Are we alone in the universe? In his 1997 film, Contact, Robert Zemeckis ponders this very question. Based on a story by renowned astronomer Carl Sagan and Cosmos co-writer Ann Druyan, the film centers around Dr. Eleanor “Ellie” Arroway, a researcher at SETI (Search for Extraterrestrial Intelligence), as she attempts to prove the existence of alien life. She discovers a transmission coming from the distant star system Vega, leading many to try deciphering what the message means for the future of humanity. What ensues is an emotional journey in search of truth and meaning at the collision of faith and science.
Zemeckis wonders what would happen if extraterrestrials made their presence known, but instead of focusing on the aliens, he concerns himself with the conflicts among the people back on Earth. He builds a realistic depiction of the world reacting to a discovery of this magnitude.
In one scene, Ellie passes by groups of people protesting against her research. They consider it a defiant act against God. Others celebrate their potential neighbors. There are disagreements on what to make of the encounter, how to react to the unknown, and who should represent humanity when the time comes. Through this conflict, Contact raises questions about the relationship and compatibility between science and religion, along with the influence of media and technology in modern society.
Contact is also a landmark film in its portrayal of a woman scientist. At the time, few science fiction movies featured prominent women, let alone one in the lead role. Most of these characters fell into specific archetypes and would often not be involved with advancing the story or contributing to the solution. When they did participate in the plot, they often played the villain like in Indiana Jones and the Last Crusade, using their intelligence and attractiveness to deceive the male protagonist. Although Sigourney Weaver in the Alien franchise and Linda Hamilton from the Terminator films were the most iconic and respected, they also became mere gun-toting action heroes.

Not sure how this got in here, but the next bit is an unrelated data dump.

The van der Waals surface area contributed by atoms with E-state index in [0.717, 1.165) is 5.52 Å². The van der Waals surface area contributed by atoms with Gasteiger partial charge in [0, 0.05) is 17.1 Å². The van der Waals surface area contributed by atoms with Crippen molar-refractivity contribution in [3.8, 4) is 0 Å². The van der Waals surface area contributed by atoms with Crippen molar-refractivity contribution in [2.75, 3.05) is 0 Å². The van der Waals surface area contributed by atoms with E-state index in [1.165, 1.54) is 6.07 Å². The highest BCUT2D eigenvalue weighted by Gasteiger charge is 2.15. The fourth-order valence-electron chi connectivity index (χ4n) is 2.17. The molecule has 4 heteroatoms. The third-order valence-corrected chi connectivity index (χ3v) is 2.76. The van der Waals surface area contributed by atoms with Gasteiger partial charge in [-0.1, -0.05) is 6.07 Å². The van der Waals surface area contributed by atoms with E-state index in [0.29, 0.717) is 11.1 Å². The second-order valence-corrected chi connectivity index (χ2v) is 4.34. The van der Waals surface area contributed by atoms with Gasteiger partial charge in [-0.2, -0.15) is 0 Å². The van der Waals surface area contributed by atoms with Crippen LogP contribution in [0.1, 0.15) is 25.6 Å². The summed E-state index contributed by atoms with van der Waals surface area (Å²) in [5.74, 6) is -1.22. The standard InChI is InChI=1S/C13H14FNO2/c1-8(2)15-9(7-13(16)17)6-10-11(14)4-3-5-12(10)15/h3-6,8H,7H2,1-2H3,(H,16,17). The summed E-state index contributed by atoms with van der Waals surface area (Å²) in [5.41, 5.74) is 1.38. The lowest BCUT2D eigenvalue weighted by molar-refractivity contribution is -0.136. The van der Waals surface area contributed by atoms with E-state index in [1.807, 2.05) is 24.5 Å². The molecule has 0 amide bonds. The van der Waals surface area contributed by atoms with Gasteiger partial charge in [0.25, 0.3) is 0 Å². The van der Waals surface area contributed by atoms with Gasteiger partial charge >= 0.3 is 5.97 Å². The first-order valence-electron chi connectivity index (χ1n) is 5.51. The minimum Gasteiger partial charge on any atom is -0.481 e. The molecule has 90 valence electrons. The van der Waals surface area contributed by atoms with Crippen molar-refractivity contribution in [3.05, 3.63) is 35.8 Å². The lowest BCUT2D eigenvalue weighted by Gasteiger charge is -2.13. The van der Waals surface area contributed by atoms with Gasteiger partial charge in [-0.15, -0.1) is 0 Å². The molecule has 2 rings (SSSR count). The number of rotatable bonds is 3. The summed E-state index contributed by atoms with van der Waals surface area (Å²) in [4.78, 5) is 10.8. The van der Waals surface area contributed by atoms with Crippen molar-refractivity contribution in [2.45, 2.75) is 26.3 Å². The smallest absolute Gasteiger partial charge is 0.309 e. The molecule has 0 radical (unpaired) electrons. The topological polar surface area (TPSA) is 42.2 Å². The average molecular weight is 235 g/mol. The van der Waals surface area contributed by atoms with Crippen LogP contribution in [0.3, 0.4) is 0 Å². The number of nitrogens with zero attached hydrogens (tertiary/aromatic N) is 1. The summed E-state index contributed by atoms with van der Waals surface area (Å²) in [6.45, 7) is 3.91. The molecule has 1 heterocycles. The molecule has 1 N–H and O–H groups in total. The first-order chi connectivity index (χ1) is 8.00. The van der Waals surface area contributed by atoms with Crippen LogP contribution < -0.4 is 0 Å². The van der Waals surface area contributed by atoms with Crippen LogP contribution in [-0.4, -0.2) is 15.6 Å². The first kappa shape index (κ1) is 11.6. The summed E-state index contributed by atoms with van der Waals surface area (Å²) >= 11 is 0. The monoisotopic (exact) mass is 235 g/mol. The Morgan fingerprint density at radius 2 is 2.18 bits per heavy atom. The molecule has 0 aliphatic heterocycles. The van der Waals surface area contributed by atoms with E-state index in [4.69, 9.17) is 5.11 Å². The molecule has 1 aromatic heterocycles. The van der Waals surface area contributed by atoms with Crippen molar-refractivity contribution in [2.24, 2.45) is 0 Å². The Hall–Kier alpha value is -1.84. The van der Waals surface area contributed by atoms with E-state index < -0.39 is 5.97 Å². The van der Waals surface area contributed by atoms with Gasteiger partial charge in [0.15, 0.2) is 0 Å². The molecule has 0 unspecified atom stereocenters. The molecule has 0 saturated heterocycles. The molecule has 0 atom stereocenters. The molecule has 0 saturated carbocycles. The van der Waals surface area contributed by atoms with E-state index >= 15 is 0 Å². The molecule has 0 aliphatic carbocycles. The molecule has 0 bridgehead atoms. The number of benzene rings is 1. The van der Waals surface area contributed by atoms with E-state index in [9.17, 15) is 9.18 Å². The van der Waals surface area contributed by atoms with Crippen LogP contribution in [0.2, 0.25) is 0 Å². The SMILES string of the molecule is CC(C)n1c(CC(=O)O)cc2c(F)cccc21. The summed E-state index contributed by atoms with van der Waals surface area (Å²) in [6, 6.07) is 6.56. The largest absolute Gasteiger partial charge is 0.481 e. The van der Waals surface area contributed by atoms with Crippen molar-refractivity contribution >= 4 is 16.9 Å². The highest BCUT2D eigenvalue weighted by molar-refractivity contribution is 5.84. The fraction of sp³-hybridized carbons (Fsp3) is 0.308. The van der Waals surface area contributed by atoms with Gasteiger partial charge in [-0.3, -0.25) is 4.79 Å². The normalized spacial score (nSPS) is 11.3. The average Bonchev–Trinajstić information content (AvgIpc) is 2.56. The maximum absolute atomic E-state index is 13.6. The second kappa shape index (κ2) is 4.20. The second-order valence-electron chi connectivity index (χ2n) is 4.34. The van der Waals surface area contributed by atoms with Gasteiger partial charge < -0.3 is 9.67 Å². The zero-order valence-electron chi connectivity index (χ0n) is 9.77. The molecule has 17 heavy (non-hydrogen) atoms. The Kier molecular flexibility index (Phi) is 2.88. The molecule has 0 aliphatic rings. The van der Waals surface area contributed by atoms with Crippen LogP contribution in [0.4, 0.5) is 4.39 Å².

Zemeckis has also been guilty of letting down his female characters, however. In the 1994 film Forrest Gump, Jenny lives a countercultural lifestyle filled with promiscuity, drug use, and anti-war rallies. Eric Roth’s screenplay, which was based on a novel, pushed all of Forrest’s flaws onto Jenny’s character, painting her eventual death as punishment for partaking in the vices and divisive politics that defined the decade.
In contrast, Ellie is a fully realized character in Contact compared to her predecessors. She is intelligent, ambitious, stubborn, and unapologetic. Throughout the film, she has intellectual arguments with Palmer Joss (Matthew McConaughey) about the existence of God and the pursuit of big-t “Truth.” She also fights against the men who dismiss her work as a waste of time. Her grant money is constantly under threat by her superior, Dr. David Drumlin (Tom Skerritt).
Men question, ignore, and overrule her at every opportunity. Thankfully, Contact doesn’t go the easy route and make Ellie an unfeeling punching bag that brushes off every hit without complaint. Instead, we’re made to empathize with a woman who occasionally feels lonely, vulnerable, and frustrated — even more so as the obstacles stack up.
Ellie is not only isolated as a professional but also in her personal life. Her fascination with aliens stems from her early feelings of loneliness. As a kid, she asked her father if they could reach her deceased mother using her ham radio. Then she’s orphaned as a teenager following a great tragedy. So we see her curl up into a ball with her knees pressed up against her chest as she tries to keep it all together. Ellie’s quest to end that feeling of loneliness parallels the film's bigger-picture attempts to discover meaning in a seemingly random universe. She seeks reassurance in the confirmation that humans are not alone, and so she pushes herself to a near-obsessive degree.
By meshing Ellie’s personal arc with her attempts to find extraterrestrial life, Zemeckis realizes the truth behind his character without losing her personality and autonomy. Contact is a progressive depiction of a female protagonist exploring themes that science fiction films today continue to struggle with.
Ellie is a scientist who believes in a provable reality backed up by data, but she also has a desire to discover alien life so she can prove the existence of something greater than herself. She delivers a complex blend of unwavering logic and hopeful idealism, and we feel her elation upon each success and disappointment at every failure. When Ellie discovers the alien transmission despite astronomical odds, Contact captures her sense of wonder in the face of the universe’s vastness and our preciousness within it.
Ultimately, Contact is a thoughtful meditation on what it means to be alive in a vast universe, but it’s grounded in a relatable protagonist that you root for.